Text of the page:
Today we will learn about how to derive the formula for power summation $$S_k(n) = 1^k + 2^k + 3^k + \dots + n^k .$$

Our main tool is the following binomial identity

$$(x+y)^k = x^k + {k \choose 1} x^{k-1} y + {k \choose 2} x^{k-2} y^2 + {k \choose 3} x^{k-3} y^3 + \dots + {k \choose {k-1}} x y^{k-1} + y^k.$$

First, let us calculate $$S_1(n) = 1 + 2 + 3 + \dots + n .$$

Using the following binomial identity $$(m+1)^{2} = m^{2} + 2 m + 1,$$ we have $$(m+1)^{2} - m^{2} = 2 m + 1.$$

Substitute $m=1,2, \dots, n$ into the above equation and then sum them up, $$\sum_{m=1}^{n} [(m+1)^{2} - m^{2}] = \sum_{m=1}^{n} [2 m + 1],$$ we obtain $$(n+1)^{2} - 1^{2} = 2 S_1(n) + n.$$

Thus, $$2 S_1(n) = (n+1)^{2} - 1^{2} - n = n^2 + n = n(n+1)$$

From here, we derive our familiar formula $$S_1(n) = 1 + 2 + \dots + n = \frac{1}{2} n(n+1).$$

Next, we calculate $$S_2(n) = 1^2 + 2^2 + 3^2 + \dots + n^2 .$$

Using the following binomial identity $$(m+1)^{3} = m^{3} + 3 m^2 + 3 m + 1,$$ we have $$(m+1)^{3} - m^{3} = 3 m^2 + 3 m + 1.$$

Substitute $m=1,2, \dots, n$ into the above equation and then sum them up, $$\sum_{m=1}^{n} [(m+1)^{3} - m^{3}] = \sum_{m=1}^{n} [3 m^2 + 3 m + 1],$$ we obtain $$(n+1)^{3} - 1^{3} = 3 S_2(n) + 3 S_1(n) + n.$$

Thus, $$3 S_2(n) = (n+1)^{3} - 1^{3} - n - 3 S_1(n) $$ $$= (n+1)^{3} - 1^{3} - n - \frac{3}{2} n(n+1) = \frac{1}{2} n(n+1)(2n+1)$$

From here, we derive the formula $$S_2(n) = 1^2 + 2^2 + \dots + n^2 = \frac{1}{6} n(n+1)(2n+1).$$

Similarly, we determine $S_3(n)$ as follows $$(n+1)^{4} - 1^{4} = 4 S_3(n) + 6 S_2(n) + 4 S_1(n) + n$$ and $$S_3(n) = 1^3 + 2^3 + \dots + n^3 = \frac{1}{4} n^2 (n+1)^2.$$

Find $S_4(n)$: $$(n+1)^{5} - 1^{5} = 5 S_4(n) + 10 S_3(n) + 10 S_2(n) + 5 S_1(n) + n$$ and $$S_4(n) = 1^4 + 2^4 + \dots + n^4 = \frac{1}{30} (6 n^5 + 15 n^4 + 10 n^3 -n).$$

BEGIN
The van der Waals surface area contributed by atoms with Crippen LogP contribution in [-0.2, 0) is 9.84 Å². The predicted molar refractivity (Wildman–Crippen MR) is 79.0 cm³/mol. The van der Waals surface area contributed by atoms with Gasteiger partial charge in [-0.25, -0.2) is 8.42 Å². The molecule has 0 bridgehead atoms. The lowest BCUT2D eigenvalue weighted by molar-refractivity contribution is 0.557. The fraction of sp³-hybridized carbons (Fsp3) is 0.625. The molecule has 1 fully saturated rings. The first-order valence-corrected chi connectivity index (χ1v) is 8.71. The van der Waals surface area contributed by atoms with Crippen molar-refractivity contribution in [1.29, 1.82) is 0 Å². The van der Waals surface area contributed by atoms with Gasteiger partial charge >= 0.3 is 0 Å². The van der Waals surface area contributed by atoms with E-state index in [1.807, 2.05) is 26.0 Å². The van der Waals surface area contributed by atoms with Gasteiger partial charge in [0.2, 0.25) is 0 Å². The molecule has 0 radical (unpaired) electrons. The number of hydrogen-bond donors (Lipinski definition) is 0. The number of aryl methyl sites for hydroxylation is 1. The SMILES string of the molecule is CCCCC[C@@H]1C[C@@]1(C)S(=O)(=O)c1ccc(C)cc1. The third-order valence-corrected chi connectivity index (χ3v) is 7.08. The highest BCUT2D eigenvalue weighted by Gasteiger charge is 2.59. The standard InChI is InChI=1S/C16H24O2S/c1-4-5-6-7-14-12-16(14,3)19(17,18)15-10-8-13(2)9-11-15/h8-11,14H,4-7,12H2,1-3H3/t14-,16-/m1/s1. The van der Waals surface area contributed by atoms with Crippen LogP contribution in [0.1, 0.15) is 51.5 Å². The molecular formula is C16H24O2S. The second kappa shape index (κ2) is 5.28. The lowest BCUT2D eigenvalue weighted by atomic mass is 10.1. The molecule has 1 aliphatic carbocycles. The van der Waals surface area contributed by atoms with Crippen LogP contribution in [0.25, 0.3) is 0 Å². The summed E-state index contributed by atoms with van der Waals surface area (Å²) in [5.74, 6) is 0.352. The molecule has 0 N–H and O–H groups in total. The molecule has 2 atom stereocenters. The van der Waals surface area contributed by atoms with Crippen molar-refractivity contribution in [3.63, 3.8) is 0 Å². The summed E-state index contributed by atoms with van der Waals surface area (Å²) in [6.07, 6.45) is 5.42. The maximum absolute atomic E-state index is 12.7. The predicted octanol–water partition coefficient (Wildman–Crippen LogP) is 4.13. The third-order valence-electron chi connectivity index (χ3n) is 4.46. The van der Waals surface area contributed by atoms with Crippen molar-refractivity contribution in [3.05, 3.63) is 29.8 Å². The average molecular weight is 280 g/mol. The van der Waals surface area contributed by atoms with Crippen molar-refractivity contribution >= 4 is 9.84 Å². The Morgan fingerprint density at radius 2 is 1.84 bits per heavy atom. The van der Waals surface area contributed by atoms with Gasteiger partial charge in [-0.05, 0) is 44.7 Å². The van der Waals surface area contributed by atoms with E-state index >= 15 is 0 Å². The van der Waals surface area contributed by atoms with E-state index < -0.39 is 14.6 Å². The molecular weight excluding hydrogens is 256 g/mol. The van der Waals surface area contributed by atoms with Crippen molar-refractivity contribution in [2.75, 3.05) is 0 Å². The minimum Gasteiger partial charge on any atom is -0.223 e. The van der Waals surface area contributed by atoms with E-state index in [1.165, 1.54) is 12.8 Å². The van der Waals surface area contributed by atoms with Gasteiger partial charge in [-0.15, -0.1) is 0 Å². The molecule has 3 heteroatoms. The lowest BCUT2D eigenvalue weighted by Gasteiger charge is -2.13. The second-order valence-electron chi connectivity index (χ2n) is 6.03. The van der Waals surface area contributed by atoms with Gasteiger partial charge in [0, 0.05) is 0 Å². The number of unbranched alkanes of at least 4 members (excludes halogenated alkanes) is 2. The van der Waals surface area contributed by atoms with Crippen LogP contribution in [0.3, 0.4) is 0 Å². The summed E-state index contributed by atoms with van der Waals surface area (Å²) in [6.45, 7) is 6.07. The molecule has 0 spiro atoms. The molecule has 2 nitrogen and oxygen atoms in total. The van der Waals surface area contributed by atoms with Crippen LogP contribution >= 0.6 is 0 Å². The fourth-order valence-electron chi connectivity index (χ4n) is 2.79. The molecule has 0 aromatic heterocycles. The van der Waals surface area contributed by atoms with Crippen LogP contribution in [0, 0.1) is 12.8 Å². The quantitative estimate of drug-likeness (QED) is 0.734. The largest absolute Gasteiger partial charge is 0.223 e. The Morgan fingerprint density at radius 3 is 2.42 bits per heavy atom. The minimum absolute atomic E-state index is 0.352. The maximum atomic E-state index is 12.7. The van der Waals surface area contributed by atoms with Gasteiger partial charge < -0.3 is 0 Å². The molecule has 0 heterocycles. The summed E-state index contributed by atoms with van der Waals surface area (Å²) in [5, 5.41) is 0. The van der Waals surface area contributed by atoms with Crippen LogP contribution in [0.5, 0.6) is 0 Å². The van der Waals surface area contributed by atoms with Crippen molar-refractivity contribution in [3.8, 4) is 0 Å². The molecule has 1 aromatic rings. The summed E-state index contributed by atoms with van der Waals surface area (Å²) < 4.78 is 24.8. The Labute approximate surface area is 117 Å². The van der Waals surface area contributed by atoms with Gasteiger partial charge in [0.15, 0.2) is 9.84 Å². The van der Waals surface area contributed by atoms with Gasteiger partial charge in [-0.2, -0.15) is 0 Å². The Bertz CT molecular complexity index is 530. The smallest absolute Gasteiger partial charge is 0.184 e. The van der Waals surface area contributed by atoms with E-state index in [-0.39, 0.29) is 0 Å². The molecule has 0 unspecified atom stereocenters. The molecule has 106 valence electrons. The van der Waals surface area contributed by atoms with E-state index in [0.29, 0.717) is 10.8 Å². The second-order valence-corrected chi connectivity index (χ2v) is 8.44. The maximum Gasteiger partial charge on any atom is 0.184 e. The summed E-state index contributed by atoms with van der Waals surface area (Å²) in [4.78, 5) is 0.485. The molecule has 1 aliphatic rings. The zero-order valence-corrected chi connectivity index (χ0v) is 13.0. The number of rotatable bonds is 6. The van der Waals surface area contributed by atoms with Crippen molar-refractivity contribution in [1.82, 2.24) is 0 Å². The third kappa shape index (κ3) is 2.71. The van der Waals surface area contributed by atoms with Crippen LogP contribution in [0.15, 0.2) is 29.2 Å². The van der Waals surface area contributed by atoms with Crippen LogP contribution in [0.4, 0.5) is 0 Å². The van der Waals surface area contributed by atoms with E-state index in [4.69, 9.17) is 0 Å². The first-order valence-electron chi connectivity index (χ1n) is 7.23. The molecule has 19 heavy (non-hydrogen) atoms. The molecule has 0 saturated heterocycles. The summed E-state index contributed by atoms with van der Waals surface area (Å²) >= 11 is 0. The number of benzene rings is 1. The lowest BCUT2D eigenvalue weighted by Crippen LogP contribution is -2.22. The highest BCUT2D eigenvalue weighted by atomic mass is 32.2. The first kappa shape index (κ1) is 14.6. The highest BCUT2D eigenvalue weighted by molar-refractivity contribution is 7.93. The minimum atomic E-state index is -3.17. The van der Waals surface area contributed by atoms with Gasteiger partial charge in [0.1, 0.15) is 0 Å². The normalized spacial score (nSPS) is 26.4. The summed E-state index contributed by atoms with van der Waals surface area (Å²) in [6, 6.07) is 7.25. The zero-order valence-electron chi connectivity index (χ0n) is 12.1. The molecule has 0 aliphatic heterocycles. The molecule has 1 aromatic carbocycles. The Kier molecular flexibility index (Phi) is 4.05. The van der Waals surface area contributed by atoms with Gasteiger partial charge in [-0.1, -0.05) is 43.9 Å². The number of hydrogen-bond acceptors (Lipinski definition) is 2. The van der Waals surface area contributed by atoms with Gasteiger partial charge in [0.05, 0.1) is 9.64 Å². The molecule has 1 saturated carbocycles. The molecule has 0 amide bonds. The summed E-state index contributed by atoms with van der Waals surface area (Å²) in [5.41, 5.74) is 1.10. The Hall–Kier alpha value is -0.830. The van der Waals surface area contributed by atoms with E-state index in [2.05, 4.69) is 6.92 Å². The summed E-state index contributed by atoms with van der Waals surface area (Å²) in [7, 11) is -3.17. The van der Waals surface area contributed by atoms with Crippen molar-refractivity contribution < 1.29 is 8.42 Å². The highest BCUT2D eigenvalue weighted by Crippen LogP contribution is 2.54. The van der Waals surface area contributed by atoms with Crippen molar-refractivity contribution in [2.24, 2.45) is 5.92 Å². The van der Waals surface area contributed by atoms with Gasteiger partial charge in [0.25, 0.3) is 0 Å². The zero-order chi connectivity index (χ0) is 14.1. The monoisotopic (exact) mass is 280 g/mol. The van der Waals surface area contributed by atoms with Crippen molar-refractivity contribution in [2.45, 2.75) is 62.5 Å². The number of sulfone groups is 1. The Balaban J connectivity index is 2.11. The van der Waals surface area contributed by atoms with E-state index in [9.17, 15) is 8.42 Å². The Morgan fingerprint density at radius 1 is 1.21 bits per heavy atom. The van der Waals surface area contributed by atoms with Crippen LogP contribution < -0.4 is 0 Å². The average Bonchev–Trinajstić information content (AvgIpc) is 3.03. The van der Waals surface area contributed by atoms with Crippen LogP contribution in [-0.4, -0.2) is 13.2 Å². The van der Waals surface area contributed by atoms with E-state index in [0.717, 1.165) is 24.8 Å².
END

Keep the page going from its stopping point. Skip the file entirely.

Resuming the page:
Find $S_5(n)$: $$(n+1)^{6} - 1^{6} = 6 S_5(n) + 15 S_4(n) + 20 S_3(n) + 15 S_2(n) + 6 S_1(n) + n$$ and $$S_5(n) = 1^5 + 2^5 + \dots + n^5 = \frac{1}{12} (2 n^6 + 6 n^5 + 5 n^4 -n^2).$$

In general, for arbitrary value of $k$, we use the following binomial identity $$(m+1)^{k+1} = m^{k+1} + (k+1) m^{k} + {{k+1} \choose 2} m^{k-1} + \dots + {{k+1} \choose {k-1}} m^{2} + (k+1) m + 1.$$

We obtain $$(m+1)^{k+1} - m^{k+1} = (k+1) m^{k} + {{k+1} \choose 2} m^{k-1} + \dots + {{k+1} \choose {k-1}} m^{2} + (k+1) m + 1.$$

Take the sum for $m=1,2, \dots, n$, $$\sum_{m=1}^{n}[(m+1)^{k+1} - m^{k+1}]$$ $$ = \sum_{m=1}^{n} [(k+1) m^{k} + {{k+1} \choose 2} m^{k-1} + \dots + {{k+1} \choose {k-1}} m^{2} + (k+1) m + 1]$$ we obtain the formula $$(n+1)^{k+1} - 1^{k+1}$$ $$ = (k+1) S_k(n) + {{k+1} \choose 2} S_{k-1}(n) + \dots + {{k+1} \choose {k-1}} S_2(n) + (k+1) S_1(n) + n.$$

This formula enables us to determine $S_k(n)$ from $S_{k-1}(n)$, $\dots$, $S_2(n)$, $S_1(n)$.

So we have learned how to derive formula for a general summation $S_k(n)$. Let us stop here for now. Next post, we will investigate the following summation $$S_{-k}(n) = \frac{1}{1^k} + \frac{1}{2^k} + \frac{1}{3^k} + \dots + \frac{1}{n^k}.$$

Hope to see you then.

*Homework.*

Prove that

$$1^{1000} + 2^{1000} + 3^{1000} + \dots + 2010^{1000} = 0 \pmod{2011},$$

$$1^{2012} + 2^{2012} + 3^{2012} + \dots + 2010^{2012} = 0 \pmod{2011}.$$

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